The Roar
The Roar


Women's team time trial was great, but coverage wasn't

The Giro d'Italia has reached its 16th stage. (Image: Giro Rosa).
23rd September, 2013

50 kilometres per hour. That’s the average speed ridden by Specialized-Lululemon to win the women’s elite team time trial, on a fast 42.8km course finishing in Florence’s elegant centre.

That is seriously moving, and it was a commanding performance from a team that has dominated this event for the last two years, thumping their nearest rivals Rabobank – boasting no less of a leader than Marianne Vos – by 1:11.

Australia’s Orica-AIS finished a commendable third, 1:33 behind the winners.

This was the kind of performance that really showcases the ability of the top women professionals, on the same stage as the men.

A large crowd was gathered along the streets to watch the race, and they were treated to a clinic.

So it was a massive shame nobody could watch it live on TV.

Orica-AIS’ Emma Johansson, Amanda Spratt, Nettie Edmondson, Melissa Hoskins, Shara Gillow and Loes Gunnewijk put in a great performance to claim the bronze medal, after a fast start which saw them leading Rabobank by nearly 10 seconds at the first intermediate time check.

But only minutes later, the well-oiled machine from Specialized-Lululemon claimed the lead, by a narrow 1.87 seconds.

By the second check, Orica-AIS were losing ground to Rabobank, and the strength and depth of the Specialized-Lululemon squad was telling, as they stretched their lead to a comfortable 50 seconds.


By the time they finished, with all six riders together, an average speed of 50.2km/h, and a lead of 71 seconds, the demolition was complete.

Great racing. Sure, it wasn’t as close as the thrilling men’s race but hey, we cycling fans can appreciate superbly dominant performances, too!

I just wish I’d been able to watch it live, seeing as it was on just before the live telecast of the men’s event. For we Australian fans, it would have been in a perfect timeslot.

The Roar’s (and Orica-AIS rider) Tiffany Cromwell was absolutely spot on when she tweeted, “Shame that on the 25 sports channels that I have at home, not one was screening the race.”


In a year where the UCI and its opposed presidential candidates have made plenty of well-meaning noises about the importance of developing women’s cycling, the organisation’s inability to get a live feed shown of one of its premier women’s events is yet another disappointment.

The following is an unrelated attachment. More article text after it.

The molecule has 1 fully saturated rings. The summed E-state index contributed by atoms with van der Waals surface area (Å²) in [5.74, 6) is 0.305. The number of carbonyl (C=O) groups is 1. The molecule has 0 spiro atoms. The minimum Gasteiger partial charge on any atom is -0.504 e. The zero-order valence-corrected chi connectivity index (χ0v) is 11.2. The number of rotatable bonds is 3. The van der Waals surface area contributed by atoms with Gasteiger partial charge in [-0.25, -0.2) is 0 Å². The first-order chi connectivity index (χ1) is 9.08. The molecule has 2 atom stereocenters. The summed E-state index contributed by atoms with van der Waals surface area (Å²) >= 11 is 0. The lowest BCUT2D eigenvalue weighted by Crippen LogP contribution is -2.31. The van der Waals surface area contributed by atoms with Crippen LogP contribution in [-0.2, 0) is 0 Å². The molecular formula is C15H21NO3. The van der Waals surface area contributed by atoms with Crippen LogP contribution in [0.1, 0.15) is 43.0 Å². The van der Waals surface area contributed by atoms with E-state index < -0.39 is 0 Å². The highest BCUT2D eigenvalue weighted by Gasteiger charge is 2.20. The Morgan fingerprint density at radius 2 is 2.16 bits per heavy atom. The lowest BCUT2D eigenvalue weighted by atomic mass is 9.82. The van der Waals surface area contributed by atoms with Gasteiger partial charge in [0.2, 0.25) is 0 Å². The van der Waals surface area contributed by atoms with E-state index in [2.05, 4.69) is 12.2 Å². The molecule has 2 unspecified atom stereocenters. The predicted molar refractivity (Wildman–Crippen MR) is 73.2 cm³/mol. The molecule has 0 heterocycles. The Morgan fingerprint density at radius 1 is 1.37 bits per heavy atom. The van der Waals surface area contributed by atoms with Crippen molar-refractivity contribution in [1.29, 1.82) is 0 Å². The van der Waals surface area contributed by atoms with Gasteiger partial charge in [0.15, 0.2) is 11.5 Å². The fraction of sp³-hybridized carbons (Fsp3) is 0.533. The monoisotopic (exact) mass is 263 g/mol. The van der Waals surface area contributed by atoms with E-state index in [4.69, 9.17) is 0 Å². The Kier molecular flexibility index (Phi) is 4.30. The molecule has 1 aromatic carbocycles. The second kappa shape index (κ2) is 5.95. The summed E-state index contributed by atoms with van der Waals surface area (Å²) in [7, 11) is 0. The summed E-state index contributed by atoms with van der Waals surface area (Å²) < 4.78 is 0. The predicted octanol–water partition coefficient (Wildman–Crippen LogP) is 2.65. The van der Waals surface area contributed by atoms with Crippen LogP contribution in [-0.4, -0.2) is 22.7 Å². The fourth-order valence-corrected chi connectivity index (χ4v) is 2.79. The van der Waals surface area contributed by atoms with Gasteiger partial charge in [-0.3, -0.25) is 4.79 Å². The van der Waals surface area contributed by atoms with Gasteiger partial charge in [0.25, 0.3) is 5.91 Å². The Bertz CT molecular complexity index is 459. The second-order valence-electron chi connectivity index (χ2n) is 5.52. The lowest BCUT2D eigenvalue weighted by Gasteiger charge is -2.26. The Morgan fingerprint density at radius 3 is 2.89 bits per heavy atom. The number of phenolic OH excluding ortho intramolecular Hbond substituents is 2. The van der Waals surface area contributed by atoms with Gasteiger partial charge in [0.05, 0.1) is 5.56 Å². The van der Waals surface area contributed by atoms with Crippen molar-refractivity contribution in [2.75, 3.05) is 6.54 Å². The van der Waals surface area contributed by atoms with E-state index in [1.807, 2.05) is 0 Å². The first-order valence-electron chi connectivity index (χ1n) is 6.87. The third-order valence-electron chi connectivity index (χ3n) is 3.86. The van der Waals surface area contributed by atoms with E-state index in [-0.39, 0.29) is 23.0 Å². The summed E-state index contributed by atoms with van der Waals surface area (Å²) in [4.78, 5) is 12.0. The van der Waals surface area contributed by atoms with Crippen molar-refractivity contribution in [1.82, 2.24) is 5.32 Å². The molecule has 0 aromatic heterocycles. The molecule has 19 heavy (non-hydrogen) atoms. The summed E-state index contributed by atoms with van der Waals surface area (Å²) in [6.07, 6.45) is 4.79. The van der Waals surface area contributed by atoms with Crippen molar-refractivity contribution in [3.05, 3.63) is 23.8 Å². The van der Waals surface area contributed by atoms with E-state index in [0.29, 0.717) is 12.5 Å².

The fact is, there are dozens of sports channels who should have been showing this event ahead of repeats of ‘Big blokes lifting logs 2013’, random animal racing, or whatever regional tiddlywinks contest is on this week.

That’s even before we get to the modern marvel known in some circles as ‘the Internet’.


Surely there is a streaming provider, somewhere in the world, who can find a live audience for a women’s world championship event?

There are millions of cycling fans flocking to their browsers, desperate to follow their sport! This internet video thing isn’t that new.

Broadcasters, cautious by nature and with faced with a scarce resource (spectrum, cable carriage, or satellite time) are not generally in the business of speculating on where there may or may not be an audience.

Internet providers are far less constrained by geography, have operating costs that scale downwards better, and can be more flexible about where they find an audience.

Sure, producing a live broadcast costs money, but not that much more than producing an edited highlights package. You’re already paying for equipment and people to operate it.

If the UCI wants to get an audience hooked on women’s cycling, it might need to create one itself.

This means being proactive: spending a bit more of the money earned from TV rights for men’s races – the UCI’s own money – to get more women’s racing shown live.

Yes, I know, I used ‘proactive’ in the same sentence as ‘UCI’, but stay with me.


Pay the host broadcaster to produce the live coverage of every world championships event, and then sell the rights to whoever wants to show it.

Bundle it for free with the men’s rights, if that helps. Make it a condition of the overall TV rights deals. Get it on TV, online, just get it out there. Do the same for other major races on the women’s calendar.

It can’t be that hard if athletics and swimming have managed it.

This is arguably the biggest week of the year for women’s road cycling. The team time trial was the one opportunity for the women’s trade teams to get their logos on TV.

The sponsors deserve more than to be edited into tiny chunks, or out of the race altogether in the case of the smaller teams.

If the UCI is serious about sorting out the yawning inequality (in salaries, sponsorship, race conditions, and opportunity) between men and women on the road, it needs to take equal coverage of its own events much more seriously.

It frustrates me I can’t write more about women’s cycling.

There is so little of it televised, it’s difficult to form the kind of strong understanding that you need to write authoritatively.


It’s near impossible to write a race analysis based on tweets from riders and press releases from teams.

This is a massive shame, and it’s one the UCI could do so much more to fix.

The good news is the women’s time trial (streaming) and road race (streaming and broadcast) will be available live.

Get into it, and let’s show there’s an audience.

(Australians can watch highlights of the women’s team time trial via SBS)